Marmara Yelken Klübü’nün ev sahipliğinde gerçekleşen Türk Telekom Prime Kupası Yoğun Bir Katılımla Sonuçlandı

Marmara Yelken Kulübü tarafından düzenlenen Türk Telekom Prime Kupası 7-8 Temmuz tarihlerinde gerçekleşti.

Start hattında hakem olarak gözlemlediğim yarışta Optimist ve Laser sınıflarından, veteran Pirat sporcularına kadar her yaştan yelkenciyi ağırlamış olan etkinlik Caddebostan-Adalar parkurunda gerçekleştirildi.

Lisanslı yelkencilerin en küçükleri (8-10 yaş) Optimist sınıfında yarıştı. Laser 4.7, Laser Radial, Laser Standard sınıflarında mücadele eden sporcuların en büyüğü 18-20’li yaşlardaydı. Pirat sınıfında ise 60’lı yaşlara kadar sporcular yelken basarak bu sporun 7’de 70’e geniş bir kitleyi hedef aldığını aynı parkurda yarışarak gösterdi.

Yarışa katılım derece yapmak kadar önemli olduğunu hatırda tutarak ilan edilen yarış sonuçlarına aşağıda, parkurda kadrajıma giren görselleriyle beraber paylaşıyorum.

M.Y.K. 2018 Türk Telekom Prime Kupası Sonuçları:

Meğer Ne Kirliymiş Denizlerin Altı!

87e12baa-9254-43dd-b733-6d89371f0e71Yapilan her ne spor olursa olsun, bir amac hedefliyorsa anlam kazaniyor. Dunyayi her gecen gun yasanmaz hale getiren tehlike ve tehditler icin onlem kirmizi alarmda! Hal boyleyken yaptigim dalislari fayda saglar hale tasimak amacladigim sosyal sorumluluk bilincine atilan bireysel bir damla mahiyetinde.

IMG_3924.jpg

Yakin zamanda sualti dunyasini kesfe ciktigim dalgiclik seruvenimde yolum Bodrum Belediyesi’nin sualti toplulugu ile kesisince, binbir emekle bir araya getirdikleri ”Denize en cok MAVI yakisir” isimli kampanyaya bir nefes de ben vermek istedim.

Proje neredeyse dort yil once ortaya cikmis, Bodrum yarimadasinda baslayan temizlik, Mugla ilinin kiyilarini da kapsar hale gelmis. Grup cok cekirdek, ama etki gucu kisa zamanda oldukca yuksek, agirlikla farkli birimlerden orgutlenen belediye personellerince olusturulmus,  maviye gonul vermis herkese kapilari acik, tamamen gonullu yurutulen aktivite de denizden neler cikmiyor ki…Goruntuler sadece benim bulduklarimdan birkaci, serbest ve tuplu tum dalgiclarla birlikte bir COP DAG olacak sekilde cuval cuval insan artigi cikardik, tablo maalesef dramatikti.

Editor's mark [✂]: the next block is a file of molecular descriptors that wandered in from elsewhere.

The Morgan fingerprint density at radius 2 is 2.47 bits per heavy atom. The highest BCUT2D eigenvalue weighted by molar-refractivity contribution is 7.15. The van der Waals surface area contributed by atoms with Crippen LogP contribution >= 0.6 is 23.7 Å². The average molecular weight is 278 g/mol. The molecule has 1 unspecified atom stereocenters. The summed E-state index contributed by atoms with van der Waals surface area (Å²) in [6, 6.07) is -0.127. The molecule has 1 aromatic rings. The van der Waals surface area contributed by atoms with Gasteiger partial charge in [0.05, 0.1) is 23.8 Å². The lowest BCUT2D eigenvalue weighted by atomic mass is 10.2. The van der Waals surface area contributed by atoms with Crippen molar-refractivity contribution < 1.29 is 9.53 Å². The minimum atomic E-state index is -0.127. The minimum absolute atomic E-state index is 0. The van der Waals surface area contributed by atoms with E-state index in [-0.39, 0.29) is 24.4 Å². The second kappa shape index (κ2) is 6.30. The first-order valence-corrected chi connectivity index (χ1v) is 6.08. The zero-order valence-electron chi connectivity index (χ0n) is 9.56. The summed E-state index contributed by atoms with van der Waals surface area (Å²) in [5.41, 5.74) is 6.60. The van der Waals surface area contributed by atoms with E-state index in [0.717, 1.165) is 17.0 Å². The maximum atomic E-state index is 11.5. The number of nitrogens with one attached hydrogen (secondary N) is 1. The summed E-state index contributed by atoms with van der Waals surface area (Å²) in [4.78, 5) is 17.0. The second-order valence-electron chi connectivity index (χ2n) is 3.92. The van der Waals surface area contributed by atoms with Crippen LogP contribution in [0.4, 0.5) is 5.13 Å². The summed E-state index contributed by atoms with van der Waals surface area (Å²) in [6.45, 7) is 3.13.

IMG_0828

IMG_0908.jpg

Gordugunuz kutu ambalajlar neredeyse 10 yilda yok oluyor.

IMG_0924

Battaniye…minimum 1000 yil.

IMG_0931.jpg

Teflon tava nerdeyse 5000 yil…

IMG_0852 2

Sadece 5 dakikada topladigimiz cuvaldan bir goruntu…Diyecek cok soz var ama nereden baslamali, nasil anlatmali…Coplerin onlem alinmazsa daha da artacagi tablonun korkulan yuzu…

Ya o deniz canlilarinin olu bedenleri…Düşünmeden denize veya sokağa atılan çöplerin çevreye ve doğal yaşama, ne derece zarar verdiğinin farkında mıyız?

IMG_0960

Dalgiclardan Oner Karacicek ve Celebi Kocaoglan`la yuzumuzdeki tebessum manidar…

IMG_4313 2.jpg

Yaklasik 40 dakikalik dalistan neler cikmadi ki…Burada verilmek istenen amac, aslinda cok acik...Dogamizi hem karada hem denizde koruyalim…Denizler sadece insana ait degil…Ekosistemde deniz canlilarinin olumu, nesillerinin tukenmesi insanin kendine siktigi en buyuk kursun…Bu olum diger taraftan sinsi sinsi deniz canlilarimizi yok ediyor. Biraz daha duyarlilik, biraz daha farkindalik zor olmasa gerek…

This slideshow requires JavaScript.

 

 

 

Regatta Memories of Grandi Bodrum

 Izleyeceginiz video da yaris esnasinda yasadigimiz anlardan olusan kisa kesitler bulunuyor. Iyi seyirler!  In this video, you will watch short movements of Grandi crew members and participants during the Regatta. 

The Bodrum Cup International Nautical Festival Regatta (16-21 October 2017)

Grandi Crew Members and Participants

Nedim Cetin, Ingeborg Oostlander-Cetin, Yusuf Cetin, Oktay Tufek, Tolga Tufek, Mustafa Aydogdu, Tolga Eris, Mustafa Serdar, Caglar Simsar, Laura WergerJankees, Jankees Salverda, Gert-Jan Procee, Anne Procee, Brigit Nielen, Ozkan Ezer, Mert Lagap, Cihan Kuskun, Ferdi Tekin, Ayhan Yilmaz

Special Thanks